- Patients who were given a home exercise program to follow.
- Those who participated in supervised exercise sessions.
- Patients receiving the standard antidepressant medication, sertraline (sold as Zoloft)
- A group receiving no treatment other than placebo.
The patients in the exercise groups were instructed to engage in three 45-minute workouts per week, with the focus on a 30-minute aerobic session, a 10-minute warm-up and a five-minute cool down.
The results were reported as the percentage of patients with mild to moderate depression as measured with questionnaires, whose symptoms and ability to function improved; a great enough improvement was deemed a remission. Also examined were changes in exercise capacity at the end of the four-month study period.
All the patients were followed quite closely and met with a psychiatrist on several occasions.
So, how does exercise compare to medication in the treatment of mild to moderate depression?
Although this was a small study, the findings suggest that exercise might be as good as medication in this context. The rates of remission were in the 40 to 50 per cent range for both kinds of exercise programs as well as for the medication. The placebo group responded more modestly, though not all that differently, with 31 per cent meeting the criteria for remission at the end of the study.
Which works better, a home-based program or a supervised program?
They seem fairly equivalent but, interestingly, those in the supervised program logged more exercise sessions than those in the home-based group. They probably pushed themselves harder since they showed better aerobic fitness by the end of the study.
What's the take-home lesson?
This study jibes with the previous research, and brain chemistry research suggests that exercise offers definite mood-lifting properties, in addition to so many other benefits. One should bear in mind that while this study showed a benefit, patients in this study were generally eager to take part in this research. While they showed modest benefit, the same may not hold true for the majority of patients who battle depression.
Major clinical depression is a serious condition and best available evidence supports the idea that exercise can be beneficial and might even reduce or eliminate the need for antidepressant medication. However, it could be a grave mistake to forgo or stop these medications if they are being recommended to you by your family physician or mental health professional.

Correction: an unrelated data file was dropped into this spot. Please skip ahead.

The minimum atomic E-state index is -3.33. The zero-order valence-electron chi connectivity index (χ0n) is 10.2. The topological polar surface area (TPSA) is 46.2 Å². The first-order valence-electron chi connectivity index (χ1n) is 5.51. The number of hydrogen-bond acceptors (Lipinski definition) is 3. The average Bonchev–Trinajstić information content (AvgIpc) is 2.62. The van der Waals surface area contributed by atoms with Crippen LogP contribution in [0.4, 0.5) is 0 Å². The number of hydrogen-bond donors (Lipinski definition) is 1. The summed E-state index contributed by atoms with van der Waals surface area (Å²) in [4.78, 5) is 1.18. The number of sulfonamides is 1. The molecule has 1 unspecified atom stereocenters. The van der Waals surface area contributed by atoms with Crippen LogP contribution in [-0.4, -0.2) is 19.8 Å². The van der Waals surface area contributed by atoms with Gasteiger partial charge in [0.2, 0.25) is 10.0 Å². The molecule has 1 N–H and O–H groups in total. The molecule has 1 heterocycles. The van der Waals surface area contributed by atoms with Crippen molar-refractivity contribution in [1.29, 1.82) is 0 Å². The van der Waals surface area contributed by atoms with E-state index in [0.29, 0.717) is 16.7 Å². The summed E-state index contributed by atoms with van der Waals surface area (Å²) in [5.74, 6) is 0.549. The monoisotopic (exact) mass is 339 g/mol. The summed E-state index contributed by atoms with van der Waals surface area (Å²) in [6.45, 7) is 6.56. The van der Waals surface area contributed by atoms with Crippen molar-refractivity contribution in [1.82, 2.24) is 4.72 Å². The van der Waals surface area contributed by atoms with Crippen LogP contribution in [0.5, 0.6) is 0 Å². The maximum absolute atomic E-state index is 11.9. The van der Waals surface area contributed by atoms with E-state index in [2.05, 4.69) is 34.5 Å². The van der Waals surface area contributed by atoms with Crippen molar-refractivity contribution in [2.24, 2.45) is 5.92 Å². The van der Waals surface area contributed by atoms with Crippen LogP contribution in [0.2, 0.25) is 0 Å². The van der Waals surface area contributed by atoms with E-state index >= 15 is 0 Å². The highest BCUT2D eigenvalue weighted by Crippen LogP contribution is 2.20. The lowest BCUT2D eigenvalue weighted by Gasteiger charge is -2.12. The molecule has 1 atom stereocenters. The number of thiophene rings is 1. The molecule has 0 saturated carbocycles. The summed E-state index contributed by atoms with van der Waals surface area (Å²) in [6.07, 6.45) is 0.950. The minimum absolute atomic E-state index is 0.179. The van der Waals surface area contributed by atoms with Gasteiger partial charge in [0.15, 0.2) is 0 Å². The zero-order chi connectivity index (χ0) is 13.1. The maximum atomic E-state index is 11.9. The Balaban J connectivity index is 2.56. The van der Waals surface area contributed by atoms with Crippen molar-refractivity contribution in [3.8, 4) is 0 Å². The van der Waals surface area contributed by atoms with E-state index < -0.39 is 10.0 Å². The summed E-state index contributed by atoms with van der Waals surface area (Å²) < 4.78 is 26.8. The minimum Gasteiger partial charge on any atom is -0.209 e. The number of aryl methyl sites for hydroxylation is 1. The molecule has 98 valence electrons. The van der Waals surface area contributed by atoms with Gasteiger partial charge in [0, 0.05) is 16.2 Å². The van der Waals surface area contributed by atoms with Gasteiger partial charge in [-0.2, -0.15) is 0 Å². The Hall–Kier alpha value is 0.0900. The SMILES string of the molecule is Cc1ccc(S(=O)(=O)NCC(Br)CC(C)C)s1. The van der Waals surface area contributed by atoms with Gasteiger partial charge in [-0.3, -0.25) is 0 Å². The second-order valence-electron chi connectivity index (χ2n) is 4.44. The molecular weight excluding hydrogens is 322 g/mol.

We wish to thank John Young, Associate Director, Adult Psychiatry Clinic, University of California at San Francisco and Jesper Krogh, Department of Psychiatry, Bispebjerg University Hospital, Copenhagen, Denmark for their input in this column.
Our objective with HealthWatch is to bring to you the latest medical news offering help and hope to aid you on your journey toward optimal health. We wish all our readers a happy - and healthy - holiday season and new year.
The material provided in HealthWatch is designed for general educational purposes only and does not pertain to individual cases. The information included should not replace necessary medical consultations with your own doctor or medical professional.
Ami-Québec (Action on Mental Illness) offers information, resources and support groups in Quebec:
National Alliance for the Mentally Ill
Rate your risk for depression
Diagnosis of depression is the first step toward treatment. Here's a quiz that might help you decide whether or not you have clinical depression. If you suspect you do, don't be embarrassed or afraid to seek help.
Could you be depressed?
Depression affects people differently. Some people cry a lot and feel sad. Others seem angry, irritable or anxious. For others, depression shows itself in vague physical problems like constipation, muscle aches and headaches. Take a minute to think about how you have felt over the past two weeks. Which of these statements describe you? Feeling five or more of these symptoms in the same two-week period indicates that you might be at risk for clinical depression. A discussion with your physician is recommended.
1. I feel sad or down most of the time.
2. I've lost interest in the activities I used to enjoy.
3. I feel tired almost every day.
4. I have problems sleeping. I'm either sleeping too much or staying awake at night.
5. My appetite has changed. I'm not eating enough, or I'm eating too much.
6. I have trouble concentrating.
7. My friends say I'm acting different. I'm either anxious and restless or lethargic.
8. I feel worthless or hopeless.
9. I'm having frequent headaches, stomach problems, muscle pain, or back problems.
10. I find myself thinking a lot about dying.
© The Gazette (Montreal) 2007